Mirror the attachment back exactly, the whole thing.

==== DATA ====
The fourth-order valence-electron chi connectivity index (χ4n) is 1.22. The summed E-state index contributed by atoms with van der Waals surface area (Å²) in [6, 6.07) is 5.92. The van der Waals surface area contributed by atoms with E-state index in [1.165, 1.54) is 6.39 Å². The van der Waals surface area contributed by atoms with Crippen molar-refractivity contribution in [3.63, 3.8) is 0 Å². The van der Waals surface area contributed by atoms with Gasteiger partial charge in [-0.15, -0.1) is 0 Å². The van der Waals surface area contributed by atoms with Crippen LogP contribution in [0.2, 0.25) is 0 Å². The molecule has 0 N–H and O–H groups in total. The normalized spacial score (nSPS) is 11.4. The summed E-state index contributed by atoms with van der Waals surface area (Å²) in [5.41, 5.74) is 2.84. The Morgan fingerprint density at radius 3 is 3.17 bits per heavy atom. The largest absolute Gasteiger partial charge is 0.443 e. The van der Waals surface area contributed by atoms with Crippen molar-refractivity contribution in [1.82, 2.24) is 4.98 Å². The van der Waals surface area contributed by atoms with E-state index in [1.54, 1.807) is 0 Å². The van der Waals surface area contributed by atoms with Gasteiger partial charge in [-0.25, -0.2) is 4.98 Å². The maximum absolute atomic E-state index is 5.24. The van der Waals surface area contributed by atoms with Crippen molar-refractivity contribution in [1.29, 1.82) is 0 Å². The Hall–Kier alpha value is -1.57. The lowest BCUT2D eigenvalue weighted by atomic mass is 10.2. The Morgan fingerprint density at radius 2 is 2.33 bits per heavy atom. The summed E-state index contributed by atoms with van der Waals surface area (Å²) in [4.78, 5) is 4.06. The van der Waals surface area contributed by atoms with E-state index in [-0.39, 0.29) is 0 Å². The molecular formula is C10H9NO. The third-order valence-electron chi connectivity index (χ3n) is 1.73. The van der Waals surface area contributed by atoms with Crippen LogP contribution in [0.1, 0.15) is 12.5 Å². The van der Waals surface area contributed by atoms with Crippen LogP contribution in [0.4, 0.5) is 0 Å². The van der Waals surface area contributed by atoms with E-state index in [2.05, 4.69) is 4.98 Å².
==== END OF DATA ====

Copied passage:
The fourth-order valence-electron chi connectivity index (χ4n) is 1.22. The summed E-state index contributed by atoms with van der Waals surface area (Å²) in [6, 6.07) is 5.92. The van der Waals surface area contributed by atoms with E-state index in [1.165, 1.54) is 6.39 Å². The van der Waals surface area contributed by atoms with Crippen molar-refractivity contribution in [3.63, 3.8) is 0 Å². The van der Waals surface area contributed by atoms with Gasteiger partial charge in [-0.15, -0.1) is 0 Å². The van der Waals surface area contributed by atoms with Crippen LogP contribution in [0.2, 0.25) is 0 Å². The molecule has 0 N–H and O–H groups in total. The normalized spacial score (nSPS) is 11.4. The summed E-state index contributed by atoms with van der Waals surface area (Å²) in [5.41, 5.74) is 2.84. The Morgan fingerprint density at radius 3 is 3.17 bits per heavy atom. The largest absolute Gasteiger partial charge is 0.443 e. The van der Waals surface area contributed by atoms with Crippen molar-refractivity contribution in [1.82, 2.24) is 4.98 Å². The van der Waals surface area contributed by atoms with E-state index in [1.54, 1.807) is 0 Å². The van der Waals surface area contributed by atoms with Gasteiger partial charge in [-0.25, -0.2) is 4.98 Å². The maximum absolute atomic E-state index is 5.24. The van der Waals surface area contributed by atoms with Crippen molar-refractivity contribution in [1.29, 1.82) is 0 Å². The Hall–Kier alpha value is -1.57. The lowest BCUT2D eigenvalue weighted by atomic mass is 10.2. The Morgan fingerprint density at radius 2 is 2.33 bits per heavy atom. The summed E-state index contributed by atoms with van der Waals surface area (Å²) in [4.78, 5) is 4.06. The van der Waals surface area contributed by atoms with E-state index in [-0.39, 0.29) is 0 Å². The molecular formula is C10H9NO. The third-order valence-electron chi connectivity index (χ3n) is 1.73. The van der Waals surface area contributed by atoms with Crippen LogP contribution in [0.1, 0.15) is 12.5 Å². The van der Waals surface area contributed by atoms with Crippen LogP contribution in [0.4, 0.5) is 0 Å². The van der Waals surface area contributed by atoms with E-state index in [2.05, 4.69) is 4.98 Å².